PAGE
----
The Unwanted Visitors You’re Letting Into Your Home: How Second-hand Smart Home Technology is Compromising Your Safety

Just when you think you are safe…

  • Hackers reveal how easy it is to spy on your family through your Amazon Echo or Smart Camera.
  • Internet security experts vpnMentor mobilised a team of ethical hackers to assess the safety and privacy of some of the most popular smart home devices on the market.

127 million smart home units are expected to be sold in the US in 2018, with the global smart home market expected to be worth $53.45 billion by 2022. With 55% of smart device owners in the dark about how they actually work, could those who bought second-hand smart home devices be welcoming a threat to their families into their homes?


Internet security experts vpnMentor have utilised a team of ethical hackers to uncover the most hackable smart home devices including the first-generation Amazon Echo, a Samsung Smart Camera and the first-generation Ring Smart Doorbell.

vpnMentor have produced a video which shows just how you’re inviting hackers into your home, and how easy it can be for them to access your sensitive information. Disturbingly, the team were able to manipulate all of the devices tested to gain access to your home.

Amazon Echo – A wiretap waiting to happen?

Our research revealed a critical vulnerability related to the first-generation Echo’s physical design. Hackers were able to open the device up and manipulate it using a specially crafted SD card. This means that malicious actors could live stream audio from its microphone, and remotely use its services.

The video showcasing this in action, as well as advice to protect yourself, is viewable here.

Smart Cameras – Peace of mind or an accessible live feed of your family?

Popular with those looking to stay close to their nearest and dearest, one of the draws of a smart camera is that the feed of your home is accessible anywhere.

Our team of hackers were able to easily access the Samsung SNH-1011 camera feed, tapping into footage remotely. The team were able to successfully complete a password reset without knowing the original password. Disturbingly, it was also possible to establish the smart camera’s IP address and gain full control over the wireless camera.

Smart Doorbells – Who are you letting in?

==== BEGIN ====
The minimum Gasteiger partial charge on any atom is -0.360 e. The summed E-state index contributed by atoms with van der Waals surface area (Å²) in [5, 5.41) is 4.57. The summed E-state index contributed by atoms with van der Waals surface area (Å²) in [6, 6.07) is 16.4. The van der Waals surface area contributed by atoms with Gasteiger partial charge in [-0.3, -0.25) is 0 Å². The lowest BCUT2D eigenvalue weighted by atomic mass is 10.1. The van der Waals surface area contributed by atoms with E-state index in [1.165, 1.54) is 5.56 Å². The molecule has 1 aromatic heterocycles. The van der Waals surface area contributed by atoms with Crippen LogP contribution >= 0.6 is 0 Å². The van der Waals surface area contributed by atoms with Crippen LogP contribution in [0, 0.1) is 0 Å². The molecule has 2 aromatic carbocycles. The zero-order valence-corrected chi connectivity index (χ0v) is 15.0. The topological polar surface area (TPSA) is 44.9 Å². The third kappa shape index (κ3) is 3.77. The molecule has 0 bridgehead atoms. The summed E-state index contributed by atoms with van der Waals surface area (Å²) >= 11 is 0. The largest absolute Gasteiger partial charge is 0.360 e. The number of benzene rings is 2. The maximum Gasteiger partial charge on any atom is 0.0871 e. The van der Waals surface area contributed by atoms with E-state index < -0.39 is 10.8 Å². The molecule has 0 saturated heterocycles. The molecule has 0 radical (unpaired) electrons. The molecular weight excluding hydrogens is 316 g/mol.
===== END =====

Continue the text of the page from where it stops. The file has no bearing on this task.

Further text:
The Ring Smart doorbell video-calls your phone or tablet whenever someone rings, meaning you can answer the door from anywhere.

With a small physical manipulation, the first-generation doorbell can be turned into an unprotected Wi-Fi access point. If this wasn’t worrying enough, the team discovered a web address which revealed all the passwords of the users’ home Wi-Fi network, allowing access to sensitive personal data.

Keeping Cyber Criminals At Bay

With such terrifying findings, vpnMentor wants to highlight just how simple it is for your home to be targeted by malicious hackers.

However, the experts at vpnMentor have compiled a list of recommendations to protect users from becoming an easy target:

  • Always research a product, and any existing security threats to it, before you buy.
  • Only buy your smart gadget from an officially certified source.
  • Be aware of any signs of physical intervention with the product.
  • Directly address the seller if you or someone else has identified any major misconfiguration.
  • Make sure your smart device is properly configured and regularly updated.
  • Keep your externally facing smart devices on a separate network.

Ariel Hochstadt, co-founder of vpnMentor, commented: “If you are going to introduce smart technology into your home, it is important that you remain attentive with your devices to ensure that only those you trust have access. By following our set of simple rules you can ensure the best security practices have been met and saving you from becoming an easy target for crime.”

For more information on cybersecurity, and how to make sure your devices are protected, you can read the full vpnMentor guide here. You can also watch their video investigation here to see how one unsuspecting family was affected after their devices were hacked.

Written by Chanelle McGarry

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